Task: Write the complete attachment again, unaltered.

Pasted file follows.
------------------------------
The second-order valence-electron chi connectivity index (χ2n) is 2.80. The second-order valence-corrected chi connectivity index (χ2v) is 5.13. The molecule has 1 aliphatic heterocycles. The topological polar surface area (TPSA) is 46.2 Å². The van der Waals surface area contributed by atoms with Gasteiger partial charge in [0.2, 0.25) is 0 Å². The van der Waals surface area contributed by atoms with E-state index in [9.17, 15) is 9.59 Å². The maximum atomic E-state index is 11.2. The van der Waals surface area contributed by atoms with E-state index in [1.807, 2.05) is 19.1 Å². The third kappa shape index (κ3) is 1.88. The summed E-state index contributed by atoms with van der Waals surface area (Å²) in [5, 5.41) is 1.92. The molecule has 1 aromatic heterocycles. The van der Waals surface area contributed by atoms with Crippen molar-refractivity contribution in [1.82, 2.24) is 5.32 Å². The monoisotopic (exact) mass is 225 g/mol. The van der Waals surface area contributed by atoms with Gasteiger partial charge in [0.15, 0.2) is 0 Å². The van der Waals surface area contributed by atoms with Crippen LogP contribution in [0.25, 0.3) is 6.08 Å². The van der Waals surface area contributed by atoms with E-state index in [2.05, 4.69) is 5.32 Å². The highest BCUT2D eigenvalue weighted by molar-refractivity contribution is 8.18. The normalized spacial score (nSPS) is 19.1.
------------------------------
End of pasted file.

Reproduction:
The second-order valence-electron chi connectivity index (χ2n) is 2.80. The second-order valence-corrected chi connectivity index (χ2v) is 5.13. The molecule has 1 aliphatic heterocycles. The topological polar surface area (TPSA) is 46.2 Å². The van der Waals surface area contributed by atoms with Gasteiger partial charge in [0.2, 0.25) is 0 Å². The van der Waals surface area contributed by atoms with E-state index in [9.17, 15) is 9.59 Å². The maximum atomic E-state index is 11.2. The van der Waals surface area contributed by atoms with E-state index in [1.807, 2.05) is 19.1 Å². The third kappa shape index (κ3) is 1.88. The summed E-state index contributed by atoms with van der Waals surface area (Å²) in [5, 5.41) is 1.92. The molecule has 1 aromatic heterocycles. The van der Waals surface area contributed by atoms with Crippen molar-refractivity contribution in [1.82, 2.24) is 5.32 Å². The monoisotopic (exact) mass is 225 g/mol. The van der Waals surface area contributed by atoms with Gasteiger partial charge in [0.15, 0.2) is 0 Å². The van der Waals surface area contributed by atoms with Crippen LogP contribution in [0.25, 0.3) is 6.08 Å². The van der Waals surface area contributed by atoms with E-state index in [2.05, 4.69) is 5.32 Å². The highest BCUT2D eigenvalue weighted by molar-refractivity contribution is 8.18. The normalized spacial score (nSPS) is 19.1.